The boys have been friends for 10 years now. Recently, Prashanth was one of four Christel House students selected for admission to the Azim Premji University (APU). He’s opted for a bachelor’s in combined humanities and politics. He wants to be a journalist. The admission to APU, a residential college, will help, he knows, but he worries about being separated from his buddies.

Roohi, Sylvia and Nirmala, all 18, share another double-digit friendship formed at Christel House. Roohi and Nirmala are fiercely protective of Sylvia because they believe her guardians don’t give her enough love and care. Sylvia says she wouldn’t have made it without her friends.

Nirmala, whose parents run a shop on a pushcart, has the opposite problem. “She has loving parents. They love her so much that they will not let her go anywhere," says Roohi.

Roohi’s the cheeky one. “I’ll get back to you with the conversation," the teenager calls to the principal as she retreats after introducing us. Roohi likes science because it deals with truth and fact. She’s creative enough to be a designer or an architect, but those fields are tougher if you don’t have money and connections, she says. So she’s going to try to use her creativity in the field of science.

What do you think you’re going to be, I ask her. Something great, replies Nirmala. Something different, says Roohi. “She thinks she’s unique—and she is unique," adds Nirmala.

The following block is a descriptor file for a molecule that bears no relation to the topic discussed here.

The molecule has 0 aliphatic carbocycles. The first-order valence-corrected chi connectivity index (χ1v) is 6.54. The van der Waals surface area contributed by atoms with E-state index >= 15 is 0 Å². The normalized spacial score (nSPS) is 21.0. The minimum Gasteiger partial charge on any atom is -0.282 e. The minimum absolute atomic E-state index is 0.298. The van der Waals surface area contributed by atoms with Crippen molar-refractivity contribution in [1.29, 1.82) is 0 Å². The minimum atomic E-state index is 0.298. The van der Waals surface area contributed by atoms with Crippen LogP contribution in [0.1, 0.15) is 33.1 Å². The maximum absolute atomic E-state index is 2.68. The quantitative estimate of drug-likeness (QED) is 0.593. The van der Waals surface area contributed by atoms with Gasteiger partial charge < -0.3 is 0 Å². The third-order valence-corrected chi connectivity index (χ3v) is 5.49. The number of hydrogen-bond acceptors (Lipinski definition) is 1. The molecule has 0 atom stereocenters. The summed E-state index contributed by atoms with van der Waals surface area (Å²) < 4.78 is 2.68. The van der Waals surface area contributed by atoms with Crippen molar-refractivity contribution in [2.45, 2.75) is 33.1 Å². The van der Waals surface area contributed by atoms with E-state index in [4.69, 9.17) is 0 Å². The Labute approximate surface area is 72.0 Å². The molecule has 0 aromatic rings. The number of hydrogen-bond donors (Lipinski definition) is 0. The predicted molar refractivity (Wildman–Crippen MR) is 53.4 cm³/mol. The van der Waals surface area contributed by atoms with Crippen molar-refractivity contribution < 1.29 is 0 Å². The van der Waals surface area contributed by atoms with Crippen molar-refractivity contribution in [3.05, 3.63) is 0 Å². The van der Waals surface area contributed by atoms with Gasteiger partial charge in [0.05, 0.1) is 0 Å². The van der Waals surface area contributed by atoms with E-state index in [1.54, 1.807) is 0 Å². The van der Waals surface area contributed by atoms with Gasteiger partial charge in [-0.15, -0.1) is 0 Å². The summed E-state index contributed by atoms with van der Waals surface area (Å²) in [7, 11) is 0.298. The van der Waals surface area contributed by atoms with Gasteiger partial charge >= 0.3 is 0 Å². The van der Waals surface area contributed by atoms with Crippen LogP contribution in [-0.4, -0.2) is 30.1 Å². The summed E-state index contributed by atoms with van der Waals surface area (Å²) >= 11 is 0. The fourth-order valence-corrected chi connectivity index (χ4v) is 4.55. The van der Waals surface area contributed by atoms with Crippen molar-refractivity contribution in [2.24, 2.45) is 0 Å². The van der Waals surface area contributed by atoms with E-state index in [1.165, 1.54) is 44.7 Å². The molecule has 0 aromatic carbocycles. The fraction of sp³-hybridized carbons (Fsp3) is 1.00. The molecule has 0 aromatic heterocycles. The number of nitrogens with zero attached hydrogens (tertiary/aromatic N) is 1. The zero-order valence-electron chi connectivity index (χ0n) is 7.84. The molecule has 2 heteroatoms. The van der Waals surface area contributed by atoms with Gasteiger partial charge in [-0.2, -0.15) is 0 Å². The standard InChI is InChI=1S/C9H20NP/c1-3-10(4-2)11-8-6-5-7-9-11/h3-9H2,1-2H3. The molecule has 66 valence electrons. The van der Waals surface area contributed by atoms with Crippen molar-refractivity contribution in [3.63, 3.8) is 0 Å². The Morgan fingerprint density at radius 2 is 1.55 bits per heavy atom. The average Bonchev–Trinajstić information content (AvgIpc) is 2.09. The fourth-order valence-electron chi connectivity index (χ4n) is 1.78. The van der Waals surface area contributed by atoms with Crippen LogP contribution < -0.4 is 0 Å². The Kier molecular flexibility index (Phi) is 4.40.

They’re genuinely puzzled when I ask them about religion though Roohi has many arguments about this topic with her mother, a housemaid. “Wearing a burqa is my biggest problem. I’m always pointed out that she’s a Muslim girl," says Roohi. The only way to blend in and sidestep the rigid rules Islam imposes on women in the public space, she says, is to shed the identifying baggage.

After Roohi’s father walked out on her mother and their three daughters two years ago though, her mother realized that education was more important than marriage. Now she just wants her daughters to find a place they can survive without anybody’s help, says Roohi.

Sylvia and Roohi will also attend APU after they graduate. But didn’t Sylvia just say she wants to be a cardiologist, I wonder out aloud. Shouldn’t she go to medical school? Don’t worry, we will figure it out, says Roohi.

Nirmala will be an engineer. “I love maths. I wanted to do commerce and be a CA but my parents didn’t allow me. You know that word S C I E N C E," she says mockingly, and holds up her hands to draw a banner.

Sylvia’s a worrier. I ask her what’s the biggest thing she worries about. “I should have been born a boy," she says. “Boys have freedom. That’s the biggest gift God has given them."

Adds Roohi: “Why only God? Parents and society also give them that gift."

“Being a girl means always being behind four walls," says Sylvia.

“Our parents are not letting us change that," says Nirmala.

“In India, we can’t even talk to our elders. If we tell them our points, they take it negatively and they say it’s an argument," says Roohi. And then the conversation moves from the irrelevance of religion to the curse of gender. Of course this is India—for every obstacle a boy faces in the pursuit of his dreams, a woman faces 10 more.

Priya Ramani will share what’s making her feel angsty/agreeable every fortnight.